Hilton Humanitarian Prize Goes to Salbi’s Women for Women International
Posted: November 27, 2006 at 1:00 am, Last Updated: November 30, -0001 at 12:00 am
In October, Mason alumna Zainab Salbi, BIS ’96, was in New York City to accept the 2006 Conrad N. Hilton Humanitarian Prize of $1.5 million on behalf of her organization, Women for Women International. The Conrad N. Hilton Foundation presents the annual award, the world’s largest humanitarian prize, to an organization that significantly alleviates human suffering.
“Women and children bear the major burdens of the unprecedented number of wars and civil conflicts raging worldwide and are often left to rebuild their lives without the basic necessities for survival or a viable means to earn a living and take care of their families,” said Steven M. Hilton, chairman and CEO of the Hilton Foundation.
“Women for Women International has demonstrated that it can create change and stability within a society by providing women survivors with the tools and resources to rebuild their lives.”
Women for Women International was founded in 1993 by Salbi while she was still a student at Mason. Today the organization works with women survivors of wars and conflicts in nine countries: Iraq, Afghanistan, The Democratic Republic of the Congo, Sudan, Kosovo, Colombia, Nigeria, Rwanda and Bosnia and Herzegovina.
Picking up where humanitarian aid leaves off, it has served more than 70,000 women and distributed approximately $28 million in direct aid and micro-credit loans, assisting 380,000 family members. Headquartered in Washington, D.C., field offices are staffed almost entirely by country nationals.
“We are incredibly proud and grateful to receive the Hilton Humanitarian Prize,” said Salbi, herself a survivor of war and conflict in Iraq. “It reinforces our vision that stronger women build stronger nations and encourages us to work harder to bring the voices and concerns of the women we serve to the forefront.
“Women are the glue that keeps families and communities whole,” she continued. “No society can progress if women are not fully engaged.”
Salbi reported that the $1.5 million prize will be used as a challenge gift with the goal of raising $6 million to build permanent safe women’s centers in the countries where the organization has operations. “In this way, women will have a place to go to work, learn about their rights, operate businesses and teach others,” she says.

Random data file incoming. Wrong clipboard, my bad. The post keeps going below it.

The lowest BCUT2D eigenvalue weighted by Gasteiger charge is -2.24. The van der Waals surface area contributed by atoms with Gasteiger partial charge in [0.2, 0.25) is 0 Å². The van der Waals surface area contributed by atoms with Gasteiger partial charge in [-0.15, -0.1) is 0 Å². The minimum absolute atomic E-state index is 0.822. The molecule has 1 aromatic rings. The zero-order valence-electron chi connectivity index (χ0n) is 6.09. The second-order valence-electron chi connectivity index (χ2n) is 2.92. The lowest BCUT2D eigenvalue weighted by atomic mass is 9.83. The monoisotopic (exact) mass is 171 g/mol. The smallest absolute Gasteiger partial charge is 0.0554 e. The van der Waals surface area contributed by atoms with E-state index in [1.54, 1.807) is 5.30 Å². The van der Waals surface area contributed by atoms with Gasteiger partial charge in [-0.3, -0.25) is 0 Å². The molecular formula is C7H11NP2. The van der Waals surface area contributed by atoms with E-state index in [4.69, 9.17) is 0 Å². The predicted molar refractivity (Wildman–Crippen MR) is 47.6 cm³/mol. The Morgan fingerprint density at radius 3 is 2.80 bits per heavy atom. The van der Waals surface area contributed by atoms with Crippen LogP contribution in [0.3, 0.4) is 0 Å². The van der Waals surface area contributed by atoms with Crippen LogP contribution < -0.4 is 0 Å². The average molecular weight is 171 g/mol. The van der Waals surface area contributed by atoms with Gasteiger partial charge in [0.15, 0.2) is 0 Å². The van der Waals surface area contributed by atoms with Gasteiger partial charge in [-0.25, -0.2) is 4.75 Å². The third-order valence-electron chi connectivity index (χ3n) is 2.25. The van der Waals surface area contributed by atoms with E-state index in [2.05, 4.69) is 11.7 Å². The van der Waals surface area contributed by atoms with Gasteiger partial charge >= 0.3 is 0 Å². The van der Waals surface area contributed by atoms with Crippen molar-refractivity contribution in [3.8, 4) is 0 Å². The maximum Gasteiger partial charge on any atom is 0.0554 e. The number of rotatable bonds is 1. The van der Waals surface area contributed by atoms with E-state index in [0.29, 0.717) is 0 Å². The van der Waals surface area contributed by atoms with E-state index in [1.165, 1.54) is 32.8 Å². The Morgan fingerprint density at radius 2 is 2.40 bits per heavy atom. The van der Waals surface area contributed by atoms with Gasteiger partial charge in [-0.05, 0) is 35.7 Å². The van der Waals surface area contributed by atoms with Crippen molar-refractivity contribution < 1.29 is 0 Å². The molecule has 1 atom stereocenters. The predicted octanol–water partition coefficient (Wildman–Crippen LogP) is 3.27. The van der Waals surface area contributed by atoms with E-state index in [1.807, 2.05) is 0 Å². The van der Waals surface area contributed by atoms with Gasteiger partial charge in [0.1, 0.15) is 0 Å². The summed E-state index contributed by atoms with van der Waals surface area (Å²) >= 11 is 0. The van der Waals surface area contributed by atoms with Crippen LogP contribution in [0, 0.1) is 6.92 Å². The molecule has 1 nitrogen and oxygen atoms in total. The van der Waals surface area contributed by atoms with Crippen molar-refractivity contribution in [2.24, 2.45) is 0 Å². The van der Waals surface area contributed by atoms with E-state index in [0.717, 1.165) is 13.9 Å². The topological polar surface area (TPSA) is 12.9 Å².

Inspired to start Women for Women International after reading of rape camps in Bosnia and Croatia, Salbi created an innovative sister-to-sister program that matches women sponsors with women whose lives have been torn apart by war and conflict. Sponsors donate $27 monthly to provide basic necessities such as food, clean water, medicine, schoolbooks or seed money for income-producing projects.
Sponsors also exchange letters with their “sisters,” giving hope and encouragement that is as critical to aiding a woman to move from victim to survivor to independent citizen as financial support, noted Salbi. Tens of thousands of women in every state of the U.S., as well as in 56 other countries, serve as sponsors. They exchanged 47,000 letters last year as well as contributed about 40 percent of the organization’s budget.
Salbi wrote her personal story, “Between Two Worlds, Escape from Tyranny: Growing Up in the Shadow of Saddam,” a best-selling book now being issued in paperback. She has become an international spokesperson on women in post-conflict situations and speaks at leading forums such as the 2006 Davos World Economic Forum. Salbi’s second book, “The Other Side of War: Women’s Stories of Survival and Hope,” was published this fall by National Geographic.
Judy Miller, director of the Hilton Prize, said Women for Women International was one of more than 250 nominees for the prize. A distinguished international jury made the final selection following a rigorous examination of the nominees, including field visits to sites around the world.
Based in Los Angeles, the Hilton Foundation was created in 1944 by the late hotel entrepreneur and business leader, Conrad N. Hilton, who left his fortune to the foundation with instructions to help the most disadvantaged and vulnerable throughout the world without regard to religion, ethnicity or geography.